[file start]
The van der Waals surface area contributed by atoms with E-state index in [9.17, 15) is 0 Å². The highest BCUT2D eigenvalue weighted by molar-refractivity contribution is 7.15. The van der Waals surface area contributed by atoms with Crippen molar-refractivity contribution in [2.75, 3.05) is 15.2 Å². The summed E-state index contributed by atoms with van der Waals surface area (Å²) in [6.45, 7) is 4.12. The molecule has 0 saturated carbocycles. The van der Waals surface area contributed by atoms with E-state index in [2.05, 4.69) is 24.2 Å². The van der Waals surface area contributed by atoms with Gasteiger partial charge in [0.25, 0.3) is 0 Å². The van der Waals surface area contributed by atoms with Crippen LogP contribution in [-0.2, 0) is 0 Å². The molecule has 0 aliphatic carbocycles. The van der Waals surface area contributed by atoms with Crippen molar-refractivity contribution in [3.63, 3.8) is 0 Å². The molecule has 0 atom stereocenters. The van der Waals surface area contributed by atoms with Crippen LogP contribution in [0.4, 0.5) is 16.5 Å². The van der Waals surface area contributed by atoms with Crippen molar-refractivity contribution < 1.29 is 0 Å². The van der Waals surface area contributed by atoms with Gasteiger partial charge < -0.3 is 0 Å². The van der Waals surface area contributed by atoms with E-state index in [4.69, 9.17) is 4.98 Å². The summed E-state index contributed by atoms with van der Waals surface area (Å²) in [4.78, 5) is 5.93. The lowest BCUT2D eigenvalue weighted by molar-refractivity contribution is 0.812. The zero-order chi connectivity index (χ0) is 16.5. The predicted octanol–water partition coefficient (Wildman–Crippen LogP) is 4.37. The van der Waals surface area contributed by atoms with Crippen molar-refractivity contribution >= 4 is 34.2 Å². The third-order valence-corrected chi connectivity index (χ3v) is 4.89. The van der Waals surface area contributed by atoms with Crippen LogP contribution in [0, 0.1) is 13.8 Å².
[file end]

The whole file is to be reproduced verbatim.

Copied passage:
The van der Waals surface area contributed by atoms with E-state index in [9.17, 15) is 0 Å². The highest BCUT2D eigenvalue weighted by molar-refractivity contribution is 7.15. The van der Waals surface area contributed by atoms with Crippen molar-refractivity contribution in [2.75, 3.05) is 15.2 Å². The summed E-state index contributed by atoms with van der Waals surface area (Å²) in [6.45, 7) is 4.12. The molecule has 0 saturated carbocycles. The van der Waals surface area contributed by atoms with E-state index in [2.05, 4.69) is 24.2 Å². The van der Waals surface area contributed by atoms with Gasteiger partial charge in [0.25, 0.3) is 0 Å². The van der Waals surface area contributed by atoms with Crippen LogP contribution in [-0.2, 0) is 0 Å². The molecule has 0 aliphatic carbocycles. The van der Waals surface area contributed by atoms with Crippen molar-refractivity contribution in [3.63, 3.8) is 0 Å². The molecule has 0 atom stereocenters. The van der Waals surface area contributed by atoms with Crippen LogP contribution in [0.4, 0.5) is 16.5 Å². The van der Waals surface area contributed by atoms with Crippen molar-refractivity contribution < 1.29 is 0 Å². The van der Waals surface area contributed by atoms with Gasteiger partial charge < -0.3 is 0 Å². The van der Waals surface area contributed by atoms with E-state index in [4.69, 9.17) is 4.98 Å². The summed E-state index contributed by atoms with van der Waals surface area (Å²) in [4.78, 5) is 5.93. The lowest BCUT2D eigenvalue weighted by molar-refractivity contribution is 0.812. The zero-order chi connectivity index (χ0) is 16.5. The predicted octanol–water partition coefficient (Wildman–Crippen LogP) is 4.37. The van der Waals surface area contributed by atoms with Crippen molar-refractivity contribution >= 4 is 34.2 Å². The third-order valence-corrected chi connectivity index (χ3v) is 4.89. The van der Waals surface area contributed by atoms with Crippen LogP contribution in [0, 0.1) is 13.8 Å².